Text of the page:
AVG PrivacyFix, Bitdefender TrafficLight, and the Electronic Frontier Foundation's Privacy Badger identify and block ad networks and other entities that track your Web activities.
The AVG PrivacyFix dashboard indicates your protection level for the tracking and potentially dangerous elements on the current page.
There's nothing inherently wrong with advertisers and others following us around on the Internet. After all, they've been doing it for years, and not many people seem to object. (The fact that personal-data collection is the engine that powers the "free" Web services we've come to rely on, makes our acquiescence to the tracking understandable.)
At the same time, there's nothing wrong with knowing which companies are tracking us, finding out what the trackers intend to do with the personal information they're collecting, and blocking them from collecting information about us if we choose not to share some or all of our Web activities.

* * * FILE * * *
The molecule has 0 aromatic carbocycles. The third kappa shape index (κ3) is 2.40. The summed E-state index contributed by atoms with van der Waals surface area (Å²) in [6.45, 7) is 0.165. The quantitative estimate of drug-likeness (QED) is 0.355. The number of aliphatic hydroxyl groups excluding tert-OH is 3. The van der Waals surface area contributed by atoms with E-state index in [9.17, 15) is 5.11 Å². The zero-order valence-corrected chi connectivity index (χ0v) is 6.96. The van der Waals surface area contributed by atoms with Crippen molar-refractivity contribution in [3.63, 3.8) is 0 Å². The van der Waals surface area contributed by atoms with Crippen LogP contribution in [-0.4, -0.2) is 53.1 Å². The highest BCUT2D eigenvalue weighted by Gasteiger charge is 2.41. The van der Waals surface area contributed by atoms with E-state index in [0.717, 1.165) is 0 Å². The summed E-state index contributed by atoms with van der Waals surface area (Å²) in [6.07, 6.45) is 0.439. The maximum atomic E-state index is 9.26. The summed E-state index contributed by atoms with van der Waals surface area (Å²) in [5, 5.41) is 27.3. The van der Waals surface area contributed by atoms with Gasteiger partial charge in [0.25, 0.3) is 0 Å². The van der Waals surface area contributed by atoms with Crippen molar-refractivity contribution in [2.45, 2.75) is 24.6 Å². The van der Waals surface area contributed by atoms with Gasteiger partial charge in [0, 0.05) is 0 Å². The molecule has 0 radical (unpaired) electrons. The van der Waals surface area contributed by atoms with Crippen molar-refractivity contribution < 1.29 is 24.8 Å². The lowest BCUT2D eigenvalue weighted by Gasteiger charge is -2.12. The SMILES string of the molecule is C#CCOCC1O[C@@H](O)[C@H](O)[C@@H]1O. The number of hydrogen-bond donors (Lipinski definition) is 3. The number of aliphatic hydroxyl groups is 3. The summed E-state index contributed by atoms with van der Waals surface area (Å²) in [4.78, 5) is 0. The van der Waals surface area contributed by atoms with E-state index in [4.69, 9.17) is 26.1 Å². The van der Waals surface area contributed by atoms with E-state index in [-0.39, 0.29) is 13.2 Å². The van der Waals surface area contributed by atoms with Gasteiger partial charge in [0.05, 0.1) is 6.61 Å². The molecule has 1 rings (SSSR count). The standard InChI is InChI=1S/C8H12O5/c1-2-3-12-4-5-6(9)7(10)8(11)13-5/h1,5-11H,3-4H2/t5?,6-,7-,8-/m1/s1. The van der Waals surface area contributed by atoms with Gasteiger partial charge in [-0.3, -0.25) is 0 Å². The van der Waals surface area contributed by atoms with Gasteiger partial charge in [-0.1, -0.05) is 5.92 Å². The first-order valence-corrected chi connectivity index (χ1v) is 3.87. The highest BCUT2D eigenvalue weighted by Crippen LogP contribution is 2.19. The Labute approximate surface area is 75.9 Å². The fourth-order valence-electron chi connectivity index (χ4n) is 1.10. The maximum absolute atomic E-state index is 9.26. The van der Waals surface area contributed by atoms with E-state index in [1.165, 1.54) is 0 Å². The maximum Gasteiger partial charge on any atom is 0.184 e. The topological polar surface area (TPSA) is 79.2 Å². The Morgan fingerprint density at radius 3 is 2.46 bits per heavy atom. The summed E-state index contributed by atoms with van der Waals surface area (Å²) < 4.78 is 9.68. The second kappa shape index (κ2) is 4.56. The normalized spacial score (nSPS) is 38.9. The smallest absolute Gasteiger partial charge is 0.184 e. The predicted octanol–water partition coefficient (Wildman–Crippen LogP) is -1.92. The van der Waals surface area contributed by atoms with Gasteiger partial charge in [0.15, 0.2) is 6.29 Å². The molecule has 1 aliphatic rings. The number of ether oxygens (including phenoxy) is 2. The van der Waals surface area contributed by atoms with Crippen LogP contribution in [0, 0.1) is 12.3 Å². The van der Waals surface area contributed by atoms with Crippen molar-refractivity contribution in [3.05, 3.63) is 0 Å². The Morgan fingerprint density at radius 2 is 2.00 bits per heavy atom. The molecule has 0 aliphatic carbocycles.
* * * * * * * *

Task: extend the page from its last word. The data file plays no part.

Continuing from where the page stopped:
Three free add-ons for the Firefox and Google Chrome browsers let you do just that. AVG PrivacyFix adds a privacy dashboard to your browser that provides one-click access to information about the trackers on the current page. Bitdefender's TrafficLight and the Electronic Frontier Foundation's Privacy Badger offer abbreviated versions of the same information. The first two of the three freebies add color-coded icons to the main browser toolbar to let you know at a glance whether the current page has active trackers.
(As a reminder, when you activate the "private browsing" feature in your browser of choice, you're preventing information about your Web activities from being stored on your own PC, not from being collected by the sites you visit or the third parties they have contracted with to share your information. Conversely, your browser's Do Not Track setting may be ignored by advertisers and other trackers.)